Tyre/Sour UNESCO ruins

Tyre Travel Blog

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People i met here who contributed to, and improved my trip: Julia (Russia)

I don't know whether i can blame sleeping through our alarm on the fact that it was Friday 13th, especially with our track record of ineptness at waking up in a morning, but i guess i can give it a go :) The plan for the day was to make a trip 80km to the South of Beirut to visit the ruins at Tyre (also known as Sour), which are rated as some of the most important in the Middle East.

It was midday by the time that we left Ahmad's apartment, so i was beginning to question if we had enough time to complete the trip in half a day, but we nevertheless opted to give it a go.

Luckily we managed to catch a 12.30 bus from the Cola station, but the bad news was that it was a slow bus that stopped constantly along the way and we also had to change bus in Saida, with a 20 minute wait for other passengers to show up. On route we passed many military checkpoints and there was a strong UN presence on the streets. This was due to the heavy fighting that has occurred in this region in the past, between the Israelis and Hezbollah. Thus, it was not until 15.00 that we actually set foot into Tyre, which really wasn't ideal, especially as we still hadn't had time to buy any food all day!

Ancient Tyre had a rich History, serving as a prevalent sea port under the rule of the Phoenicians.

As well as helping to develop trade and commerce across the Mediterranean, the people also created one of the first alphabets known to man. Alexander the Greats army conquered the City in the 332BC and this not only saw a change in government but also a geographical abnormality. Tyre had always been an island, but for the Macedonians to conquer the Tyrians, they had to build a causeway from the mainland. With this successfully completed, Alexanders men conquered the City for the first time in its History. Over eight thousand citizens were massacred and another two thousand were crucified, as a warning to other settlements that were contemplating resistance. As time passed the causeway expanded with build up of sand from the sea and today it is hard to imagine that Tyre hasn't always been part of the mainland.

The first area of ruins that we visited were classified as the Al-Bass Archaeological Site, and the entrance fee was 3500 Lebanese Lira ($2.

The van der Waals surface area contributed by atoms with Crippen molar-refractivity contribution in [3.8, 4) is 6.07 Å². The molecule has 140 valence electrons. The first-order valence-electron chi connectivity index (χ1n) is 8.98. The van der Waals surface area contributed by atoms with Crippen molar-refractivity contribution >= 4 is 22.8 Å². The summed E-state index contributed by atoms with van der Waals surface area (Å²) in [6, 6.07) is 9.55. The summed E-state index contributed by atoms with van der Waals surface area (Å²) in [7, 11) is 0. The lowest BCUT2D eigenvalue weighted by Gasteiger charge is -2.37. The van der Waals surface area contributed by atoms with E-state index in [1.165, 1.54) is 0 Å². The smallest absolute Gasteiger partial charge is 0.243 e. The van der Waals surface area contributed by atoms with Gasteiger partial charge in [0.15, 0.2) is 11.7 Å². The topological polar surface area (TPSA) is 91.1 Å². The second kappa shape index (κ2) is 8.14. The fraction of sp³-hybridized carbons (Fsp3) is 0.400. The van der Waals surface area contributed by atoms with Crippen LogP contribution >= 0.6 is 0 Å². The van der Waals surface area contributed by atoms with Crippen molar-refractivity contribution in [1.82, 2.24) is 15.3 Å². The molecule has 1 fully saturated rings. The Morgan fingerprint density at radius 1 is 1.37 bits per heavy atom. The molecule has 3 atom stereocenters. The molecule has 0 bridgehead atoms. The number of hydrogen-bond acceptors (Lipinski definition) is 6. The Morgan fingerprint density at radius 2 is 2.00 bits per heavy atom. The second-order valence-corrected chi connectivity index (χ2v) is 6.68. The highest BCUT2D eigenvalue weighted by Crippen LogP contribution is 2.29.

30), which was half the normal price, as we had our student cards. For those wanting to go in for free, there is a hole in the fence on the far side of the complex, where all the locals enter :) The most notable sections of the ruins included a large area of sarcophagi, most of which still had the bones of the deceased inside! Rather eerie. There was also a nice Monumental Archway and some seating area from a massive Hippodrome that was still in tact.

As we were pushed for time we didn't get to spend too long at the first site, before it was time to go to the Al-Mina Archaeological Site. The pricing was the same here, and as we could see pretty much everything by walking around the perimeter fence, we decided not to bother paying to actually enter the site. Once again it would have been easy to gain free access by walking through the Muslim cemetery, but we didn't have the time or desire to do so.

Just across the road from here were some remains of a Crusader Citadel, but these were in a sorry looking state and didn't even warrant a photo!

The last area to look around for the day was the Christian quarter, which had some nice narrow streets, but nothing that particularly captured my attention. I did like the surrounding harbour though, so we sat and greedily gobbled down a burger and kebab, before taking a walk along the promenade. With the sun rapidly descending on the horizon, we agreed that it was time to make a move back to Beirut. To be honest i didn't think too much to Tyre, and it surprises me that it is a UNESCO listed site, but i think this has as much to do with its History as the ruins themselves.

portia says:
hmm, I wonder... you will be an old man then!
Posted on: Mar 16, 2009
Deats says:
Thanks for taking so long reading it :)

Yeah i cant believe Taiwan is a year ago Portia. I think i spent more than a month with you and Eric this last year - i wonder if we will meet again before im 30 haha
Posted on: Mar 16, 2009
portia says:
hi, there, it's your birthday again, gee I remember reading it last year and meeting you not long after, now a year has gone by... Happy Birthday wherever you are!
Posted on: Mar 14, 2009
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